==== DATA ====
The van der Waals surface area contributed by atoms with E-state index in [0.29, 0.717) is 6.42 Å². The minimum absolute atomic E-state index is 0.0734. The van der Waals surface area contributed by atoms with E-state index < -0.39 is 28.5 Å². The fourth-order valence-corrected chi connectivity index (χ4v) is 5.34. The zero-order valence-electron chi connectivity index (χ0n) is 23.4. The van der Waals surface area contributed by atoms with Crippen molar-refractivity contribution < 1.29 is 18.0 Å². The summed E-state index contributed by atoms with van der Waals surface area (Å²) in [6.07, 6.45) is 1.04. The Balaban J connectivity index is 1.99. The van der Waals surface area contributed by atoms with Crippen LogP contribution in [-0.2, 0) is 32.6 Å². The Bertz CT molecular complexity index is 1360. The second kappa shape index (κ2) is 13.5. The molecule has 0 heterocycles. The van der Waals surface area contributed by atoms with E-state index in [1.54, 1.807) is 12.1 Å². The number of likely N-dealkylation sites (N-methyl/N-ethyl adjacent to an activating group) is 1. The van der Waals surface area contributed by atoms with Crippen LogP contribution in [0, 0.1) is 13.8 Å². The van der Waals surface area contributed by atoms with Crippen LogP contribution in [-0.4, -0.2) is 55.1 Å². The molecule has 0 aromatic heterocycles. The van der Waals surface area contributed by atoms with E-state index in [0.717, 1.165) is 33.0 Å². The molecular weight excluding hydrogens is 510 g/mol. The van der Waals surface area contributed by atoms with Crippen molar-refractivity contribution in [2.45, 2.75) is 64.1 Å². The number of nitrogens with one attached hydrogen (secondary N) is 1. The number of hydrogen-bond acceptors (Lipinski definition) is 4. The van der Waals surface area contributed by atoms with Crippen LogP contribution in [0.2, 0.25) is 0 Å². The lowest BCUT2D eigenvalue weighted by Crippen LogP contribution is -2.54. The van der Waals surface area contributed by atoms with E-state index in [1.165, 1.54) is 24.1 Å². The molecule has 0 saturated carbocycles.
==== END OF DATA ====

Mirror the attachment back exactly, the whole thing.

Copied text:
The van der Waals surface area contributed by atoms with E-state index in [0.29, 0.717) is 6.42 Å². The minimum absolute atomic E-state index is 0.0734. The van der Waals surface area contributed by atoms with E-state index < -0.39 is 28.5 Å². The fourth-order valence-corrected chi connectivity index (χ4v) is 5.34. The zero-order valence-electron chi connectivity index (χ0n) is 23.4. The van der Waals surface area contributed by atoms with Crippen molar-refractivity contribution < 1.29 is 18.0 Å². The summed E-state index contributed by atoms with van der Waals surface area (Å²) in [6.07, 6.45) is 1.04. The Balaban J connectivity index is 1.99. The van der Waals surface area contributed by atoms with Crippen LogP contribution in [-0.2, 0) is 32.6 Å². The Bertz CT molecular complexity index is 1360. The second kappa shape index (κ2) is 13.5. The molecule has 0 heterocycles. The van der Waals surface area contributed by atoms with E-state index in [1.54, 1.807) is 12.1 Å². The number of likely N-dealkylation sites (N-methyl/N-ethyl adjacent to an activating group) is 1. The van der Waals surface area contributed by atoms with Crippen LogP contribution in [0, 0.1) is 13.8 Å². The van der Waals surface area contributed by atoms with Crippen LogP contribution in [-0.4, -0.2) is 55.1 Å². The molecule has 0 aromatic heterocycles. The van der Waals surface area contributed by atoms with E-state index in [0.717, 1.165) is 33.0 Å². The molecular weight excluding hydrogens is 510 g/mol. The van der Waals surface area contributed by atoms with Crippen molar-refractivity contribution in [2.45, 2.75) is 64.1 Å². The number of nitrogens with one attached hydrogen (secondary N) is 1. The number of hydrogen-bond acceptors (Lipinski definition) is 4. The van der Waals surface area contributed by atoms with Crippen LogP contribution in [0.2, 0.25) is 0 Å². The lowest BCUT2D eigenvalue weighted by Crippen LogP contribution is -2.54. The van der Waals surface area contributed by atoms with E-state index in [1.165, 1.54) is 24.1 Å². The molecule has 0 saturated carbocycles.